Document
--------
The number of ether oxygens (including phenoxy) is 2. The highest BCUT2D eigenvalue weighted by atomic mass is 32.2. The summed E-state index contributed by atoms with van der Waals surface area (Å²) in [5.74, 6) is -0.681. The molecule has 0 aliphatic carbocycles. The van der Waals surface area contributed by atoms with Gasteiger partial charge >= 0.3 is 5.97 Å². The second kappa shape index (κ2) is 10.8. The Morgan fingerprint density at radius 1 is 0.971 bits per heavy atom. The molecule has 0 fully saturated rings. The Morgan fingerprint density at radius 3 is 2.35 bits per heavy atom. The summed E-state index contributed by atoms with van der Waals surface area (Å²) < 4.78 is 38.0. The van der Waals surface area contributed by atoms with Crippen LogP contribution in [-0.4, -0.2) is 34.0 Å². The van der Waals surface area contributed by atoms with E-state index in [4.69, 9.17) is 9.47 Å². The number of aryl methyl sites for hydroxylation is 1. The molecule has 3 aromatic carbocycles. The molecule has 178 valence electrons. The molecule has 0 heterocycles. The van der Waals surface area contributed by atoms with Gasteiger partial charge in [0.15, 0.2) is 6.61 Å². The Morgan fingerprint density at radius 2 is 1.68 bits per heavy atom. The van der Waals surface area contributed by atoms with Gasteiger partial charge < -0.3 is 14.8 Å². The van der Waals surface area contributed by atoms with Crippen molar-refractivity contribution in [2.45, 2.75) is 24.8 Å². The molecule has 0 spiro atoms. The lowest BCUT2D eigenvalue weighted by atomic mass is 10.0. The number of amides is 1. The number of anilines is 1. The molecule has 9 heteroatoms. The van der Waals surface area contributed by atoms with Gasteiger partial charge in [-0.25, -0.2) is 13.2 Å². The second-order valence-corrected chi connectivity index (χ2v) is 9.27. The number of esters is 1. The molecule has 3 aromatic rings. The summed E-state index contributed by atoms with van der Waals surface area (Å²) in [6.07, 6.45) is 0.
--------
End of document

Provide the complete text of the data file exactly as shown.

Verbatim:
The number of ether oxygens (including phenoxy) is 2. The highest BCUT2D eigenvalue weighted by atomic mass is 32.2. The summed E-state index contributed by atoms with van der Waals surface area (Å²) in [5.74, 6) is -0.681. The molecule has 0 aliphatic carbocycles. The van der Waals surface area contributed by atoms with Gasteiger partial charge >= 0.3 is 5.97 Å². The second kappa shape index (κ2) is 10.8. The Morgan fingerprint density at radius 1 is 0.971 bits per heavy atom. The molecule has 0 fully saturated rings. The Morgan fingerprint density at radius 3 is 2.35 bits per heavy atom. The summed E-state index contributed by atoms with van der Waals surface area (Å²) < 4.78 is 38.0. The van der Waals surface area contributed by atoms with Crippen LogP contribution in [-0.4, -0.2) is 34.0 Å². The van der Waals surface area contributed by atoms with E-state index in [4.69, 9.17) is 9.47 Å². The number of aryl methyl sites for hydroxylation is 1. The molecule has 3 aromatic carbocycles. The molecule has 178 valence electrons. The molecule has 0 heterocycles. The van der Waals surface area contributed by atoms with Gasteiger partial charge in [0.15, 0.2) is 6.61 Å². The Morgan fingerprint density at radius 2 is 1.68 bits per heavy atom. The van der Waals surface area contributed by atoms with Gasteiger partial charge < -0.3 is 14.8 Å². The van der Waals surface area contributed by atoms with Crippen molar-refractivity contribution in [2.45, 2.75) is 24.8 Å². The molecule has 0 spiro atoms. The lowest BCUT2D eigenvalue weighted by atomic mass is 10.0. The number of amides is 1. The number of anilines is 1. The molecule has 9 heteroatoms. The van der Waals surface area contributed by atoms with Gasteiger partial charge in [-0.25, -0.2) is 13.2 Å². The second-order valence-corrected chi connectivity index (χ2v) is 9.27. The number of esters is 1. The molecule has 3 aromatic rings. The summed E-state index contributed by atoms with van der Waals surface area (Å²) in [6.07, 6.45) is 0.